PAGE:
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Only Three Students Actually Attend A Giant, US-Funded Afghan Girls School

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Ethan Barton Editor in Chief
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A government watchdog observed only three girls attending a U.S.-funded Afghan school that reportedly teaches 6,050 female students, and witnessed just one percent or less of the enrolled students at three smaller boys schools.

Only about 23 percent of the students reportedly enrolled in Afghan schools funded by the U.S. Agency for International Development (USAID) and 38 percent of those facilities’ teachers were observed during the Special Inspector General for Afghanistan Reconstruction (SIGAR)’s site visits, the watchdog reported Thursday.

“Given that USAID has spent millions of dollars on the construction and rehabilitation of Afghan schools, and continues to spend millions of dollars on teacher training and salaries … the agency has a clear interest in ensuring that the improvements it reports in the Afghan education sector are based on actual attendance, rather than on potentially inflated figures,” the report said.

Specifically, 25 schools in the Herat providence reported an average enrollment of 2,639 students. The SIGAR, however, only observed 561 students on average. (RELATED: US Spent ‘Unknown’ Million$ On Afghan Schools)

In fact, only 10 students were observed at one school that reported a 1,200-student enrollment — an additional 25 were reported absent. Another reportedly 1,287-student school had only nine students in attendance during a site visit. A third school was closed when SIGAR went to visit at 1 p.m. on a Thursday.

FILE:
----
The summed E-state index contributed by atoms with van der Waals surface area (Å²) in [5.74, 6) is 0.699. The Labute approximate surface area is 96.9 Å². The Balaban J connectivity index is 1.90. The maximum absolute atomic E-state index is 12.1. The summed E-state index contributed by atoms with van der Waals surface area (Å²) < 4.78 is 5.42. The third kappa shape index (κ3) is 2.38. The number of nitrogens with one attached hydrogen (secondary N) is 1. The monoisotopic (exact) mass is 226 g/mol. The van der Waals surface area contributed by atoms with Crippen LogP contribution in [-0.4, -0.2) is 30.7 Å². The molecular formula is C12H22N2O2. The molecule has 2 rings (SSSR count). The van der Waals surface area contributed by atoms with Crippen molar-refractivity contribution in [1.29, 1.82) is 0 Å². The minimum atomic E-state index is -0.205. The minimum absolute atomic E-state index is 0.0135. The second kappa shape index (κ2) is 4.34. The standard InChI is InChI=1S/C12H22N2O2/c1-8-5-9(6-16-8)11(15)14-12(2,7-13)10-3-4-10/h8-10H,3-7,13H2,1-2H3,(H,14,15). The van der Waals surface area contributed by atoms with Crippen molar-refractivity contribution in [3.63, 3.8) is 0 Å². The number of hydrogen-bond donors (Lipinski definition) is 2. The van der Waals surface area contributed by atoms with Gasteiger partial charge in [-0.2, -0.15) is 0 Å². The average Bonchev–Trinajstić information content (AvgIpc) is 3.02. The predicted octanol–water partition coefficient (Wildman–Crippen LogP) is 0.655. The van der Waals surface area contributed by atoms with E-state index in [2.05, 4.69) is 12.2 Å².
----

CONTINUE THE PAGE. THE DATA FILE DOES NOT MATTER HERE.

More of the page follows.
Each school also reported having an average of 61 teachers assigned to each facility, but SIGAR witnessed only an average of 18.

Discrepancies between reported and observed enrollment and staff figures aren’t the only issues with the schools. SIGAR also noticed significant structural issues.

“Less than half the schools had reliable electricity, and two facilities lacked access to a clean source of water,” SIGAR’s report said. “Additionally, we found schools that had structural and utility deficiencies that could endanger students, teachers, and other occupants.”

Also, 19 of the schools had broken or missing doors, while 16 had broken or missing windows.

USAID “has disbursed about $868 million for education programs in Afghanistan” as of Sept. 30, the report said. (RELATED: Govt Investigator: Aid Money Sloshed Around Afghanistan ‘Like A Bathtub Running Over’)

There’s also a precedent for inflating student enrollment figures.

“A 2012 review suggested “that reported enrollment and participation levels in general education in Afghanistan are inflated by between 800,000 and 1.2 million children,” the report said.

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